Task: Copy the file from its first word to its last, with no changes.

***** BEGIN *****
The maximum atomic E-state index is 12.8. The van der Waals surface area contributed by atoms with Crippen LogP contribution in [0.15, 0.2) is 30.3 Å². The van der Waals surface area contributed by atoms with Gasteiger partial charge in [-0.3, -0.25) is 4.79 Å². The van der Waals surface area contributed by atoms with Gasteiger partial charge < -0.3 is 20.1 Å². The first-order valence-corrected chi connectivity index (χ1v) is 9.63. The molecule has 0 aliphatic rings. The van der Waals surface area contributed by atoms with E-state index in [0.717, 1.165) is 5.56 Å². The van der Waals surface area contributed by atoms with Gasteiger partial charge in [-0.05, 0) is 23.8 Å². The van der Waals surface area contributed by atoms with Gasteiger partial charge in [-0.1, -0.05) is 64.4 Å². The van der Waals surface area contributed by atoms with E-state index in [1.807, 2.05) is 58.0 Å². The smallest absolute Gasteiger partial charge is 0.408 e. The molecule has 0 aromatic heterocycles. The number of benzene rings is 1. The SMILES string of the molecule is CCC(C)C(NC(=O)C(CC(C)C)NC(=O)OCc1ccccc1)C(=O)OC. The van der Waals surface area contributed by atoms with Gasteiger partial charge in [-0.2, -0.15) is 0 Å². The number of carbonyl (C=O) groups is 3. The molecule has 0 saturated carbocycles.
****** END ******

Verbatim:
The maximum atomic E-state index is 12.8. The van der Waals surface area contributed by atoms with Crippen LogP contribution in [0.15, 0.2) is 30.3 Å². The van der Waals surface area contributed by atoms with Gasteiger partial charge in [-0.3, -0.25) is 4.79 Å². The van der Waals surface area contributed by atoms with Gasteiger partial charge < -0.3 is 20.1 Å². The first-order valence-corrected chi connectivity index (χ1v) is 9.63. The molecule has 0 aliphatic rings. The van der Waals surface area contributed by atoms with E-state index in [0.717, 1.165) is 5.56 Å². The van der Waals surface area contributed by atoms with Gasteiger partial charge in [-0.05, 0) is 23.8 Å². The van der Waals surface area contributed by atoms with Gasteiger partial charge in [-0.1, -0.05) is 64.4 Å². The van der Waals surface area contributed by atoms with E-state index in [1.807, 2.05) is 58.0 Å². The smallest absolute Gasteiger partial charge is 0.408 e. The molecule has 0 aromatic heterocycles. The number of benzene rings is 1. The SMILES string of the molecule is CCC(C)C(NC(=O)C(CC(C)C)NC(=O)OCc1ccccc1)C(=O)OC. The van der Waals surface area contributed by atoms with Gasteiger partial charge in [-0.2, -0.15) is 0 Å². The number of carbonyl (C=O) groups is 3. The molecule has 0 saturated carbocycles.